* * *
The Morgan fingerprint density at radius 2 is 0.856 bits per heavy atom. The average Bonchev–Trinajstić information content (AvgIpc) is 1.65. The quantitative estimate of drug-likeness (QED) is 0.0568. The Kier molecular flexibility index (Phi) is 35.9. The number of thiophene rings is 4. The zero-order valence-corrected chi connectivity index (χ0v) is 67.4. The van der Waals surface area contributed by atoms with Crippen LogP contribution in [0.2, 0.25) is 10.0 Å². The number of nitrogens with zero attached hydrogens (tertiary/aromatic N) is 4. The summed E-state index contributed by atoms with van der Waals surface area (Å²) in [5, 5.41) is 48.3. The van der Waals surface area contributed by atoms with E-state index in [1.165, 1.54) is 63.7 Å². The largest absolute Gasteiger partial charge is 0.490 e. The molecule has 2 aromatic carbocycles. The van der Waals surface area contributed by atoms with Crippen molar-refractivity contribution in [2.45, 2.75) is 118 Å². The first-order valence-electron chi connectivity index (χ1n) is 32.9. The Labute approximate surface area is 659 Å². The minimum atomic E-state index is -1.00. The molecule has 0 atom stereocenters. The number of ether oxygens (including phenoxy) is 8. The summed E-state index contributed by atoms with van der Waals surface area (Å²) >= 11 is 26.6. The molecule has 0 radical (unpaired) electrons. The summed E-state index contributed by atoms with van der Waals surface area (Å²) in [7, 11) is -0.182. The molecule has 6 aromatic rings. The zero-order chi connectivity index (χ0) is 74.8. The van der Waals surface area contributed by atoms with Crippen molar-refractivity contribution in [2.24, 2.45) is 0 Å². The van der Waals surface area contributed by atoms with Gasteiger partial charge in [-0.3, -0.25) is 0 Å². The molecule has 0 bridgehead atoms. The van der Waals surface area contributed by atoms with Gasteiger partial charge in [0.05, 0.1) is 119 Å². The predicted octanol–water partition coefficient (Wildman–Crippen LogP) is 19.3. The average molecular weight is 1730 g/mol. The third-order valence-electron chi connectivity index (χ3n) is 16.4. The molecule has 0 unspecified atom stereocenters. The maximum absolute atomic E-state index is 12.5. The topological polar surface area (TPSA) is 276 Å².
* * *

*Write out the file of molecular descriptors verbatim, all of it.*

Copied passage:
The Morgan fingerprint density at radius 2 is 0.856 bits per heavy atom. The average Bonchev–Trinajstić information content (AvgIpc) is 1.65. The quantitative estimate of drug-likeness (QED) is 0.0568. The Kier molecular flexibility index (Phi) is 35.9. The number of thiophene rings is 4. The zero-order valence-corrected chi connectivity index (χ0v) is 67.4. The van der Waals surface area contributed by atoms with Crippen LogP contribution in [0.2, 0.25) is 10.0 Å². The number of nitrogens with zero attached hydrogens (tertiary/aromatic N) is 4. The summed E-state index contributed by atoms with van der Waals surface area (Å²) in [5, 5.41) is 48.3. The van der Waals surface area contributed by atoms with E-state index in [1.165, 1.54) is 63.7 Å². The largest absolute Gasteiger partial charge is 0.490 e. The molecule has 2 aromatic carbocycles. The van der Waals surface area contributed by atoms with Crippen molar-refractivity contribution in [2.45, 2.75) is 118 Å². The first-order valence-electron chi connectivity index (χ1n) is 32.9. The Labute approximate surface area is 659 Å². The minimum atomic E-state index is -1.00. The molecule has 0 atom stereocenters. The number of ether oxygens (including phenoxy) is 8. The summed E-state index contributed by atoms with van der Waals surface area (Å²) >= 11 is 26.6. The molecule has 0 radical (unpaired) electrons. The summed E-state index contributed by atoms with van der Waals surface area (Å²) in [7, 11) is -0.182. The molecule has 6 aromatic rings. The zero-order chi connectivity index (χ0) is 74.8. The van der Waals surface area contributed by atoms with Crippen molar-refractivity contribution in [2.24, 2.45) is 0 Å². The van der Waals surface area contributed by atoms with Gasteiger partial charge in [-0.3, -0.25) is 0 Å². The molecule has 0 bridgehead atoms. The van der Waals surface area contributed by atoms with Gasteiger partial charge in [0.05, 0.1) is 119 Å². The predicted octanol–water partition coefficient (Wildman–Crippen LogP) is 19.3. The average molecular weight is 1730 g/mol. The third-order valence-electron chi connectivity index (χ3n) is 16.4. The molecule has 0 unspecified atom stereocenters. The maximum absolute atomic E-state index is 12.5. The topological polar surface area (TPSA) is 276 Å².